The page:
Production Process

Industry | | View Counts (1959) |Return|

The typical grain mixture for bourbon, known as the mash bill, is a minimum of 51% corn, with the remainder being wheatrye, and/or malted barley.[1] A mash bill that contains wheat instead of rye produces what is known as a wheated bourbon. The grain is ground and mixed with water. Usually, though not always, mash from a previous distillation is added to ensure a consistent pH across batches, and a mash produced in that manner is referred to as a sour mash. Finally, yeast is added and the mash is fermented. The fermented mash, referred to as the wash, is then distilled to (typically) between 65% and 80% alcohol. Distillation was historically performed using an alembic or pot still, although in modern production, the use of a continuous still is much more common.

The resulting clear spirit is placed in newly charred American oak barrels for aging, during which it gains color and flavor from the caramelized sugars in the charred wood. Changes to the spirit also occur due to evaporation and chemical processes such as oxidation. Bourbons gain more color and flavor the longer they mature. Maturity, not a particular age, is the goal. Bourbon can age too long and become woody and unbalanced.

After maturing, bourbon is withdrawn from the barrel, usually diluted with water, and bottled to at least 80 US proof (40% abv).[4] Most bourbon whiskey is sold at 80 US proof. Other common proofs are 86, 90, 94, 100, and 107, and whiskeys of up to 125 proof can be sold. Some higher-proof bottlings are marketed as “barrel proof“, meaning that they have not been diluted or have been only lightly diluted after removal from the barrels. Bourbon whiskey may be sold at less than 80 proof but must be labeled as “diluted bourbon”.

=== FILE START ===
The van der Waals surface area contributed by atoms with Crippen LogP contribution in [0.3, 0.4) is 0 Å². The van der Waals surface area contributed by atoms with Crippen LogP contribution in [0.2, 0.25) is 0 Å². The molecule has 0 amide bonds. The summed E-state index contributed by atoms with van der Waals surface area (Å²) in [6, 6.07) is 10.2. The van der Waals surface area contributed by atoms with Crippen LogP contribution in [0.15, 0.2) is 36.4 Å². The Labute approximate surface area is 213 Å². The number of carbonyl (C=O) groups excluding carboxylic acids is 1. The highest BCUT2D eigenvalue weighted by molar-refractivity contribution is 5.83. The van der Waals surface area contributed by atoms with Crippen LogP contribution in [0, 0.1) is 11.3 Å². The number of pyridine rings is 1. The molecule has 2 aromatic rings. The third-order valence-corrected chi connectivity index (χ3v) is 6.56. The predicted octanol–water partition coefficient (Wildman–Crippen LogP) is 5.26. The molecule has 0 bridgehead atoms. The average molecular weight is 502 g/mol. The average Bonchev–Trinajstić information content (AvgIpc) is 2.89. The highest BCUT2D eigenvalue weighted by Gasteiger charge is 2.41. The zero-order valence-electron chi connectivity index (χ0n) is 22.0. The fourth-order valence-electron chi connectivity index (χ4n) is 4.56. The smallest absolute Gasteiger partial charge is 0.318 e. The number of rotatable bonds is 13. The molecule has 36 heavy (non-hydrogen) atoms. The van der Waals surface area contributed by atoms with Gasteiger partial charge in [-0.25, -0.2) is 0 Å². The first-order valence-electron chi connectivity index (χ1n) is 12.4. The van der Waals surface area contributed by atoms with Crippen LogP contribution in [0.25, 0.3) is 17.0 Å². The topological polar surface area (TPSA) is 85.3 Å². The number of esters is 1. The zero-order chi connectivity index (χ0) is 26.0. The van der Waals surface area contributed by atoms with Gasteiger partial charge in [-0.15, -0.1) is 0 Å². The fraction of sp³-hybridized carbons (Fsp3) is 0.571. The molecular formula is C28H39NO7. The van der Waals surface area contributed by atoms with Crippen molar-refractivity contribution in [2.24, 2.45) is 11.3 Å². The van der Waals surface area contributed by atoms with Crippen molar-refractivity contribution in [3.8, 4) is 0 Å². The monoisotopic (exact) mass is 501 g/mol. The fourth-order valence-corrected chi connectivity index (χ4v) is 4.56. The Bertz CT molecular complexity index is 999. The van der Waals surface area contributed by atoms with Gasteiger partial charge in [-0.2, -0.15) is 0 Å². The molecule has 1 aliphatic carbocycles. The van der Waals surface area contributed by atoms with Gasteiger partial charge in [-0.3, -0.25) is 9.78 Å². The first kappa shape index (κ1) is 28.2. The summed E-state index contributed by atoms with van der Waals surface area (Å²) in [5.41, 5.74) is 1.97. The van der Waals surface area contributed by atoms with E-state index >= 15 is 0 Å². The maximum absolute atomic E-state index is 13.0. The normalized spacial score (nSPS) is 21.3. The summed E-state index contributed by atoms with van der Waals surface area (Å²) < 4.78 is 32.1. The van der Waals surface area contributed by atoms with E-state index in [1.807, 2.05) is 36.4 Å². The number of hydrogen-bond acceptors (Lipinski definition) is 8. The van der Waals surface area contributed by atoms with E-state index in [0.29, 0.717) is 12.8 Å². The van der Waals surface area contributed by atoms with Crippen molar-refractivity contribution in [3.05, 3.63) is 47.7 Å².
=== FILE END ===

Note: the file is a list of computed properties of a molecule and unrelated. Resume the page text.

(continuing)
Barrels still contain 20 pounds of bourbon within the wood.[15] They cannot be re-used for bourbon, and are sometimes sold to the Scotch whiskey industry.

From Wikipedia

Related

A Letter to Craft Distillers

A Letter to Craft Distillers

At Brooks Grain, we have been supplying high quality grain to distillers for decades. In that time, ...

Read More >
Winston Churchill: Thoughts on Whiskey

Winston Churchill: Thoughts on Whiskey

Thoughts on whiskey: “The water was not fit to drink. To make it palatable, we had to add whis...

Read More >
Wheat Production Report Overview

Wheat Production Report Overview

Overall in the United States, despite the climate change, wheat production is above previous levels....

Read More >
The Kentucky Bourbon Festival 2015

The Kentucky Bourbon Festival 2015

If you are making plans for a fall vacation, consider heading out to the Kentucky Bourbon Festi...

Read More >
The Whisky Process is What Gives Each Country It’s Own Flavor

The Whisky Process is What Gives Each Country It’s Own Flavor

The proper storage of grains is crucial in the distillery process. Without having the grain storage ...

Read More >
Celebrate World Whisky Day!

Celebrate World Whisky Day!

There is a worldwide or national day for just about everything you can imagine these days, including...

Read More >